Wednesday, January 14, 2015

Post-mortem: a few words about the Paris murders

Sharing the immediate horror of the first attack, I soon tweeted a "JeSuisCharlie" to register my solidarity with the murdered editorial staff of Charlie Hebdo, with the freedom of expression they pushed to the limit, and with all of us, who deserve to live our lives without fear of being gunned down by thugs with different beliefs. Hours later I read a short interview with Daniel Cohn-Bendit, who claimed a longstanding friendship with the murdered cartoonist Cabu, and suggested that the destruction of Charlie Hebdo was something like the death of May'68, or what was left of it. I felt a similar sense of loss, as though their irreverence, their reckless insolence, their challenge to every piety had been an artifact of another time, now irrevocably gone.

As I read more about the magazine and its staff (I had never read Charlie Hebdo, though I knew its cartoonists' work), I stand by that solidarity, and extend it to the police officers who were killed and the Jewish hostages also killed in the kosher supermarket--victims all of a brutality that has no place in civil society. But I'm not so sure about my ready sympathy for Charlie Hebdo itself and its promiscuous mission. I looked back at the infamous caricatures of Mohamed, with exaggerated semitic features and exposed genitals, and thought: how different is this from the cartooning style of the propaganda ministry of the Third Reich? I read an interview with some kids at a collège in the neuf-trois: asked how they felt about the minute of silence that had just been observed for the Charlie Hebdo staff (this was before the supermarket murders), one said he was willing to show respect for the murder victims but not for the magazine. After all, he said, it insulted my religion. Why should I respect it when it showed no respect for me or my culture?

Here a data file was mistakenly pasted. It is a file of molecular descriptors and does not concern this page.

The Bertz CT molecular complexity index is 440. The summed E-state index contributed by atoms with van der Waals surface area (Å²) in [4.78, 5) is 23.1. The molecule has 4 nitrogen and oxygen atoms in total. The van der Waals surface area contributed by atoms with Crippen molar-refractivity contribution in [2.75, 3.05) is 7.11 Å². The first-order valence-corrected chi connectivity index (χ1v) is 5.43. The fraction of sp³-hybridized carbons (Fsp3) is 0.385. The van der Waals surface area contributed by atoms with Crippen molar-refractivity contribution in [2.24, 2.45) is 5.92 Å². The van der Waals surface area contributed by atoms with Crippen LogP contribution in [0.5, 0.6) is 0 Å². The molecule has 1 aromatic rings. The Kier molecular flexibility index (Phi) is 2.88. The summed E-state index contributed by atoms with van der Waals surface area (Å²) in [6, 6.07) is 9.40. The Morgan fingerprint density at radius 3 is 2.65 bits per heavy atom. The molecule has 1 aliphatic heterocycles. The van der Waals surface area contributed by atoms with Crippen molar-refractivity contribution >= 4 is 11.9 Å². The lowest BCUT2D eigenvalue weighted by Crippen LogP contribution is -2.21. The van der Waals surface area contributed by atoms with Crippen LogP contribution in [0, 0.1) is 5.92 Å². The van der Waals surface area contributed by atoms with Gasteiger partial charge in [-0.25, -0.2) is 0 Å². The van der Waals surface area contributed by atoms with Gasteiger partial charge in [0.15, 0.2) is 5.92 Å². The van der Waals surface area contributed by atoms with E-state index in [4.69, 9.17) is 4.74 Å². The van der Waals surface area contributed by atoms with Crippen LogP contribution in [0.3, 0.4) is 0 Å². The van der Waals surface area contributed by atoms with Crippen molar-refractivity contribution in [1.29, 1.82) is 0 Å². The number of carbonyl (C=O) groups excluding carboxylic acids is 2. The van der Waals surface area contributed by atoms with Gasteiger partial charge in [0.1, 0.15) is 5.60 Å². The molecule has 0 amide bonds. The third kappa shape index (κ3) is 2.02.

Finally, I feel that the millions of French citizens, marching for their republican values of secularity and free speech, carrying aloft their symbolic pencils, are not wrong, but a bit myopic. Free speech is a value, arguably not as absolute as some would claim, but so is tolerance. Looking at the rising levels of support for the FN, I fear the worst. Liberté is a fine republican value, but fraternité will take you further in the long run.

That said, I intend to return in subsequent posts to the Climate Change issue, which threatens us with civil breakdown on a wholly other scale ...

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